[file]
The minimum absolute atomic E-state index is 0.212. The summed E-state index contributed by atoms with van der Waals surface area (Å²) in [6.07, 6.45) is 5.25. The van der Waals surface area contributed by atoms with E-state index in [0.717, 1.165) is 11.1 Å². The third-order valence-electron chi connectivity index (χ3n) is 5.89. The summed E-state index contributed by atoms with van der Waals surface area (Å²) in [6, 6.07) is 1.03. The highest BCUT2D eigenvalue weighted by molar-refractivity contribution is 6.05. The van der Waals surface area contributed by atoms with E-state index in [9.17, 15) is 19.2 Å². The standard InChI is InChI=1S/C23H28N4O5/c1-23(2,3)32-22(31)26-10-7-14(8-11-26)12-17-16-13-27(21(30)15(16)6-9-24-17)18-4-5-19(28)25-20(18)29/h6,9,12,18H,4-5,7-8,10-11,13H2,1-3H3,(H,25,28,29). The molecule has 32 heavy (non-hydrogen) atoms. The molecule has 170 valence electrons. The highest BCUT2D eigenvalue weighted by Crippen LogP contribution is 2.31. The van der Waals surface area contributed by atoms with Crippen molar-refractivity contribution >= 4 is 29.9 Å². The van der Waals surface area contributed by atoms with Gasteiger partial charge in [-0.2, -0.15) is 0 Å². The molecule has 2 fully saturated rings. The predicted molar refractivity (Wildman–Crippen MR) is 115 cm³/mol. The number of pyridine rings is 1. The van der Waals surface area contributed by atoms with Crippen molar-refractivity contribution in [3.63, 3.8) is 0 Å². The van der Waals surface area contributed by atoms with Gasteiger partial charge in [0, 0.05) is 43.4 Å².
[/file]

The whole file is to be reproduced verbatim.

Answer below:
The minimum absolute atomic E-state index is 0.212. The summed E-state index contributed by atoms with van der Waals surface area (Å²) in [6.07, 6.45) is 5.25. The van der Waals surface area contributed by atoms with E-state index in [0.717, 1.165) is 11.1 Å². The third-order valence-electron chi connectivity index (χ3n) is 5.89. The summed E-state index contributed by atoms with van der Waals surface area (Å²) in [6, 6.07) is 1.03. The highest BCUT2D eigenvalue weighted by molar-refractivity contribution is 6.05. The van der Waals surface area contributed by atoms with E-state index in [9.17, 15) is 19.2 Å². The standard InChI is InChI=1S/C23H28N4O5/c1-23(2,3)32-22(31)26-10-7-14(8-11-26)12-17-16-13-27(21(30)15(16)6-9-24-17)18-4-5-19(28)25-20(18)29/h6,9,12,18H,4-5,7-8,10-11,13H2,1-3H3,(H,25,28,29). The molecule has 32 heavy (non-hydrogen) atoms. The molecule has 170 valence electrons. The highest BCUT2D eigenvalue weighted by Crippen LogP contribution is 2.31. The van der Waals surface area contributed by atoms with Crippen molar-refractivity contribution >= 4 is 29.9 Å². The van der Waals surface area contributed by atoms with Gasteiger partial charge in [-0.2, -0.15) is 0 Å². The molecule has 2 fully saturated rings. The predicted molar refractivity (Wildman–Crippen MR) is 115 cm³/mol. The number of pyridine rings is 1. The van der Waals surface area contributed by atoms with Crippen molar-refractivity contribution in [3.63, 3.8) is 0 Å². The van der Waals surface area contributed by atoms with Gasteiger partial charge in [0, 0.05) is 43.4 Å².